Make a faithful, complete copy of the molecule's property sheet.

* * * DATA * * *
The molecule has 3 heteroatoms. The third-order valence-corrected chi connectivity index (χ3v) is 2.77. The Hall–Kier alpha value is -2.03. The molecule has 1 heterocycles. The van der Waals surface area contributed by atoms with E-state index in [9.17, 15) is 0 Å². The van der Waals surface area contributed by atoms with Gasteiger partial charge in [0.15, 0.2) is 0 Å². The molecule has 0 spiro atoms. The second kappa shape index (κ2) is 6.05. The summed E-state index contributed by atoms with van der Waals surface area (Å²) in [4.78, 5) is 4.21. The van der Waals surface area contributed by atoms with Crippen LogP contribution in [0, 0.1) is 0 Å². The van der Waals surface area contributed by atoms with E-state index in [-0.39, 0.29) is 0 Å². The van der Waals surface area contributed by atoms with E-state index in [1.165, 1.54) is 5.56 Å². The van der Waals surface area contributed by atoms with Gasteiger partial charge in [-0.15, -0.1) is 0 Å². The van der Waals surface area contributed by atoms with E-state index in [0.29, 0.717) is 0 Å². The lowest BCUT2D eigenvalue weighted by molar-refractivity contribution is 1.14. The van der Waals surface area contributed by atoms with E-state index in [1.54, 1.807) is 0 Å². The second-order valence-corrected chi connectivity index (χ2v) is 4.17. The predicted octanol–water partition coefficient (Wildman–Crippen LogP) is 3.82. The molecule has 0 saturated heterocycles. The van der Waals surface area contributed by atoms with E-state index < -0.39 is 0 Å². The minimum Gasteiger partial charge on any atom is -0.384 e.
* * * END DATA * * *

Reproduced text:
The molecule has 3 heteroatoms. The third-order valence-corrected chi connectivity index (χ3v) is 2.77. The Hall–Kier alpha value is -2.03. The molecule has 1 heterocycles. The van der Waals surface area contributed by atoms with E-state index in [9.17, 15) is 0 Å². The van der Waals surface area contributed by atoms with Gasteiger partial charge in [0.15, 0.2) is 0 Å². The molecule has 0 spiro atoms. The second kappa shape index (κ2) is 6.05. The summed E-state index contributed by atoms with van der Waals surface area (Å²) in [4.78, 5) is 4.21. The van der Waals surface area contributed by atoms with Crippen LogP contribution in [0, 0.1) is 0 Å². The van der Waals surface area contributed by atoms with E-state index in [-0.39, 0.29) is 0 Å². The van der Waals surface area contributed by atoms with E-state index in [1.165, 1.54) is 5.56 Å². The van der Waals surface area contributed by atoms with Gasteiger partial charge in [-0.15, -0.1) is 0 Å². The van der Waals surface area contributed by atoms with E-state index in [0.29, 0.717) is 0 Å². The lowest BCUT2D eigenvalue weighted by molar-refractivity contribution is 1.14. The van der Waals surface area contributed by atoms with E-state index in [1.54, 1.807) is 0 Å². The second-order valence-corrected chi connectivity index (χ2v) is 4.17. The predicted octanol–water partition coefficient (Wildman–Crippen LogP) is 3.82. The molecule has 0 saturated heterocycles. The van der Waals surface area contributed by atoms with E-state index < -0.39 is 0 Å². The minimum Gasteiger partial charge on any atom is -0.384 e.